With its multitude of uses, February’s Tree of the Month, the Brosimum alicastrum, is perhaps one of the most important native tree species in Panama. Known commonly as the berbá, the cacique, or the ojoche, Brosimum alicastrum is found in southern Mexico in subtropical forests, throughout Central America and Northern South America, and in some Caribbean islands (Cuba, Jamaica and Trinidad). But on the Azuero, the Brosimum alicastrum population is highly threatened. Today, it seems that only community elders recognize the name of this important and versatile tree.
Brosimum alicastrum is a tree with an incredibly wide range of uses. Every part of the tree can be utilized in one way or another. In fact, the name Brosimum itself comes from the Greek “brosimos,” which means “edible.”
Both its leaves and fruits serve as feed for native wildlife and livestock. Brosimum foliage stays green in the dry season, serving as an excellent resource for feeding goats, cows , sheep and pigs. Cattle are particularly fond of Brosimum foliage, which is high in protein. The Brosimum is also one of the most crucial food sources for the critically endangered Azuero spider monkey. With fruits from the tree representing up to 60% of the diet for these animals, the preservation and restoration of the local Brosimum population is important for the continued survival of the spider monkey.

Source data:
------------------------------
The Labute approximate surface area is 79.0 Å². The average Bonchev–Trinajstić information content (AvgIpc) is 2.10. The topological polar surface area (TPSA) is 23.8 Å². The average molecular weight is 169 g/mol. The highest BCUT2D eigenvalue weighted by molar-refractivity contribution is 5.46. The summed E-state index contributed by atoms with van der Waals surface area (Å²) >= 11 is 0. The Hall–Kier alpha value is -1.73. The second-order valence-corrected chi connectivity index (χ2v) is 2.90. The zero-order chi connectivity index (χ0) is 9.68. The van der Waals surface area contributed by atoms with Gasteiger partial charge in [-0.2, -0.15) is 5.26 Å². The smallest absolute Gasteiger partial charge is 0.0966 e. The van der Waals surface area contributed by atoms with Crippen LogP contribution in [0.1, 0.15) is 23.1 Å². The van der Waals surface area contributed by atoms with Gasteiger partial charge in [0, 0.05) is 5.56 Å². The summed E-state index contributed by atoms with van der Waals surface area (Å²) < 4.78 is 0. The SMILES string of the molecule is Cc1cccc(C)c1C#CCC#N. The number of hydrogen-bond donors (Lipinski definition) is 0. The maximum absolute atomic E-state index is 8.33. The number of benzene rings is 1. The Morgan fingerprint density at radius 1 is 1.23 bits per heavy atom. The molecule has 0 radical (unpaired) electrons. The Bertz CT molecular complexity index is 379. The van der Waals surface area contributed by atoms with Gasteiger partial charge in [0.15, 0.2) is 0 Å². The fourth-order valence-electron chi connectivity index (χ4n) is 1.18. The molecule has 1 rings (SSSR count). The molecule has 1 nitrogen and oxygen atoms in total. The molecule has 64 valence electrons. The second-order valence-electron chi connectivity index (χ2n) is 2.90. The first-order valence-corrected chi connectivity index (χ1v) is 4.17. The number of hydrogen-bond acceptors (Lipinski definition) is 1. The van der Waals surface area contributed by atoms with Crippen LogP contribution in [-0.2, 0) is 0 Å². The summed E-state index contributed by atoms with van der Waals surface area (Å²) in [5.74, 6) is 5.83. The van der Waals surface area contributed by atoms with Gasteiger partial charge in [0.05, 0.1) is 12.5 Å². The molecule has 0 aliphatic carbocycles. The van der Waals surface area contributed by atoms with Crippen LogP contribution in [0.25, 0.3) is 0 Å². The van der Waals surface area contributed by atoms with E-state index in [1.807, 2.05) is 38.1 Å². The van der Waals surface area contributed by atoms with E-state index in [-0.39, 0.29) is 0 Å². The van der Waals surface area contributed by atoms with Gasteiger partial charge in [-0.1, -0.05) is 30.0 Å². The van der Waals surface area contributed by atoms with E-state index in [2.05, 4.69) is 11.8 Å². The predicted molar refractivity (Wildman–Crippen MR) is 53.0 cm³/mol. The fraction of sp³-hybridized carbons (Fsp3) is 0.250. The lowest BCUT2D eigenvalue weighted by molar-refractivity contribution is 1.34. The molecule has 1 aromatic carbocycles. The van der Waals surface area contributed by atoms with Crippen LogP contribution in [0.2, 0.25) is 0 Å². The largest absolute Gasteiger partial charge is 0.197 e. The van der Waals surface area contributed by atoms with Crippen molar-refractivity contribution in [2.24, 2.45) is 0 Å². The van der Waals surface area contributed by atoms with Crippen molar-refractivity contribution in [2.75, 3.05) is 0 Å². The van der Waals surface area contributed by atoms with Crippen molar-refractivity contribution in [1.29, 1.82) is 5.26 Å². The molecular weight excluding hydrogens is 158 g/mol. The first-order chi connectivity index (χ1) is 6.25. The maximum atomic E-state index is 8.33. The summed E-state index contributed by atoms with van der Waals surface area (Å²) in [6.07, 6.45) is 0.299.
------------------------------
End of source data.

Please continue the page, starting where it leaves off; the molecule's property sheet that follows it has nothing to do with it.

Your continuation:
A variety of foods can be produced using the seeds of the Brosimum alicastrum. With support and training from the Maya Nut Institute, groups of women throughout Central America have begun harvesting the seeds, commonly known as “Maya nuts,” which are often ground into a flour that is used to make breads, cookies, tortillas, and more. The Maya nut can also be used to produce jams and even a type of coffee. In recent years, thousands of Brosimum trees have been planted for food production throughout Central America. Maya nuts, which are rich in proteins, B-vitamins, minerals and antioxidants, are even used in school lunches in Guatemala.
Like other trees in the Moraceae family, such as figs, mulberry, and chilamate, the Brosimum fruits several times over the course of the year. This frequent fruiting provides an evolutionary advantage for the Brosimum, allowing it to spread and reproduce during parts of the year when there is little competition from other fruiting trees. Thanks to the tree’s staggered seeding, Brosimum fruits and seeds are uniquely reliable food sources for people and wildlife.
Lumber from the Brosimum alicastrum is of high quality, being used for general construction, cabinetry, chairs, decorative plates, desks, domestic flooring, and fine furniture. With prices for Brosimum wood near $3.25/board foot in the United States, logging is one of the principal threats to the already endangered species.
Restoration efforts have been hindered by the recalcitrant nature of Brosimum alicastrum seeds. The seeds do not survive normal drying and cold storage processes and cannot be effectively stored for long periods of time. As such, young seedlings must be harvested from natural regeneration areas and stored in planting bags for later use.